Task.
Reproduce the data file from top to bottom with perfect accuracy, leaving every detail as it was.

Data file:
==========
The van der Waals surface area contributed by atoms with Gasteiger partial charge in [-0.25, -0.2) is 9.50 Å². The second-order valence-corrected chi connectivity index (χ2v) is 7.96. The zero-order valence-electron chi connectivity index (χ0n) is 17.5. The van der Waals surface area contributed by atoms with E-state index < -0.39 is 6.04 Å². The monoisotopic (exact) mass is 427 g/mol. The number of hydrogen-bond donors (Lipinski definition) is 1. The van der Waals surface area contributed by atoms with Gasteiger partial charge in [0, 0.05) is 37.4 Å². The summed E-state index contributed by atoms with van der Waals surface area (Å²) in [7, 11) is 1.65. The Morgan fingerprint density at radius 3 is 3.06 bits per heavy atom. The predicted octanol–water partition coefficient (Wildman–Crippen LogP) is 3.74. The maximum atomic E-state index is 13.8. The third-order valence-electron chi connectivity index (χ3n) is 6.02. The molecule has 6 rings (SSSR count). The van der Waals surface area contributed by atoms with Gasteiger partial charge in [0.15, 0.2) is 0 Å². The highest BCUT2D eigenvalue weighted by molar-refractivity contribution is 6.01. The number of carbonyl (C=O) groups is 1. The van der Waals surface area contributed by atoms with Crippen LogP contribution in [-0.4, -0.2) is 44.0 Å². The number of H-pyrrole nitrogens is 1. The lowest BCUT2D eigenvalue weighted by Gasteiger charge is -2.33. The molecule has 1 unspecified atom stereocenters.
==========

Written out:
The van der Waals surface area contributed by atoms with Gasteiger partial charge in [-0.25, -0.2) is 9.50 Å². The second-order valence-corrected chi connectivity index (χ2v) is 7.96. The zero-order valence-electron chi connectivity index (χ0n) is 17.5. The van der Waals surface area contributed by atoms with E-state index < -0.39 is 6.04 Å². The monoisotopic (exact) mass is 427 g/mol. The number of hydrogen-bond donors (Lipinski definition) is 1. The van der Waals surface area contributed by atoms with Gasteiger partial charge in [0, 0.05) is 37.4 Å². The summed E-state index contributed by atoms with van der Waals surface area (Å²) in [7, 11) is 1.65. The Morgan fingerprint density at radius 3 is 3.06 bits per heavy atom. The predicted octanol–water partition coefficient (Wildman–Crippen LogP) is 3.74. The maximum atomic E-state index is 13.8. The third-order valence-electron chi connectivity index (χ3n) is 6.02. The molecule has 6 rings (SSSR count). The van der Waals surface area contributed by atoms with Gasteiger partial charge in [0.15, 0.2) is 0 Å². The highest BCUT2D eigenvalue weighted by molar-refractivity contribution is 6.01. The number of carbonyl (C=O) groups is 1. The van der Waals surface area contributed by atoms with Crippen LogP contribution in [-0.4, -0.2) is 44.0 Å². The number of H-pyrrole nitrogens is 1. The lowest BCUT2D eigenvalue weighted by Gasteiger charge is -2.33. The molecule has 1 unspecified atom stereocenters.